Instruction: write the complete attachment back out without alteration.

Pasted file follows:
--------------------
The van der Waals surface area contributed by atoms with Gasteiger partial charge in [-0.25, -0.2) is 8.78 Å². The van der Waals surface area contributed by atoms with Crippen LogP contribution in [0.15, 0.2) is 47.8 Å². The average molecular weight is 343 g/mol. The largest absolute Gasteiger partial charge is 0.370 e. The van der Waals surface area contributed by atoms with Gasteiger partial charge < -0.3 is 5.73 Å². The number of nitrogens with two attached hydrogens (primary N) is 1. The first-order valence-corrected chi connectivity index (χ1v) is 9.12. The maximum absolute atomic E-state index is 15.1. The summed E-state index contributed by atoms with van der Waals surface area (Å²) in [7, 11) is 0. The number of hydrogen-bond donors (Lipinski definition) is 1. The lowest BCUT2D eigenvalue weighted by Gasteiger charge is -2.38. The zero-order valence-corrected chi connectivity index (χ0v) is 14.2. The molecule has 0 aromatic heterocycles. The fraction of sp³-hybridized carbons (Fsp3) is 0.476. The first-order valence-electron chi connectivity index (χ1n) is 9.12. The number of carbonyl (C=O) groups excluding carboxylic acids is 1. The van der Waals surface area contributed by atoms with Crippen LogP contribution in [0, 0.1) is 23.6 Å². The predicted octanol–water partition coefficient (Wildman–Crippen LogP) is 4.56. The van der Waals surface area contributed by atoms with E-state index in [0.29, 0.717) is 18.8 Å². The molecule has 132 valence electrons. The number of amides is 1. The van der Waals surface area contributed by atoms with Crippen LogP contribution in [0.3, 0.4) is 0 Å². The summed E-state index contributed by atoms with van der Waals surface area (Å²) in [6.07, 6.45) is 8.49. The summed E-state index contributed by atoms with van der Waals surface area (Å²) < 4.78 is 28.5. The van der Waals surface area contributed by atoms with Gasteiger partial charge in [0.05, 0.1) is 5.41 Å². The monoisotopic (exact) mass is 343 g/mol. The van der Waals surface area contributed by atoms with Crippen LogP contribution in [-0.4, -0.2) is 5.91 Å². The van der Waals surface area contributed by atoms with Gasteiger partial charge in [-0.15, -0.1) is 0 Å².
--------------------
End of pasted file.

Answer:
The van der Waals surface area contributed by atoms with Gasteiger partial charge in [-0.25, -0.2) is 8.78 Å². The van der Waals surface area contributed by atoms with Crippen LogP contribution in [0.15, 0.2) is 47.8 Å². The average molecular weight is 343 g/mol. The largest absolute Gasteiger partial charge is 0.370 e. The van der Waals surface area contributed by atoms with Gasteiger partial charge < -0.3 is 5.73 Å². The number of nitrogens with two attached hydrogens (primary N) is 1. The first-order valence-corrected chi connectivity index (χ1v) is 9.12. The maximum absolute atomic E-state index is 15.1. The summed E-state index contributed by atoms with van der Waals surface area (Å²) in [7, 11) is 0. The number of hydrogen-bond donors (Lipinski definition) is 1. The lowest BCUT2D eigenvalue weighted by Gasteiger charge is -2.38. The zero-order valence-corrected chi connectivity index (χ0v) is 14.2. The molecule has 0 aromatic heterocycles. The fraction of sp³-hybridized carbons (Fsp3) is 0.476. The first-order valence-electron chi connectivity index (χ1n) is 9.12. The number of carbonyl (C=O) groups excluding carboxylic acids is 1. The van der Waals surface area contributed by atoms with Crippen LogP contribution in [0, 0.1) is 23.6 Å². The predicted octanol–water partition coefficient (Wildman–Crippen LogP) is 4.56. The van der Waals surface area contributed by atoms with E-state index in [0.29, 0.717) is 18.8 Å². The molecule has 132 valence electrons. The number of amides is 1. The van der Waals surface area contributed by atoms with Crippen LogP contribution in [0.3, 0.4) is 0 Å². The summed E-state index contributed by atoms with van der Waals surface area (Å²) in [6.07, 6.45) is 8.49. The summed E-state index contributed by atoms with van der Waals surface area (Å²) < 4.78 is 28.5. The van der Waals surface area contributed by atoms with Gasteiger partial charge in [0.05, 0.1) is 5.41 Å². The monoisotopic (exact) mass is 343 g/mol. The van der Waals surface area contributed by atoms with Crippen LogP contribution in [-0.4, -0.2) is 5.91 Å². The van der Waals surface area contributed by atoms with Gasteiger partial charge in [-0.15, -0.1) is 0 Å².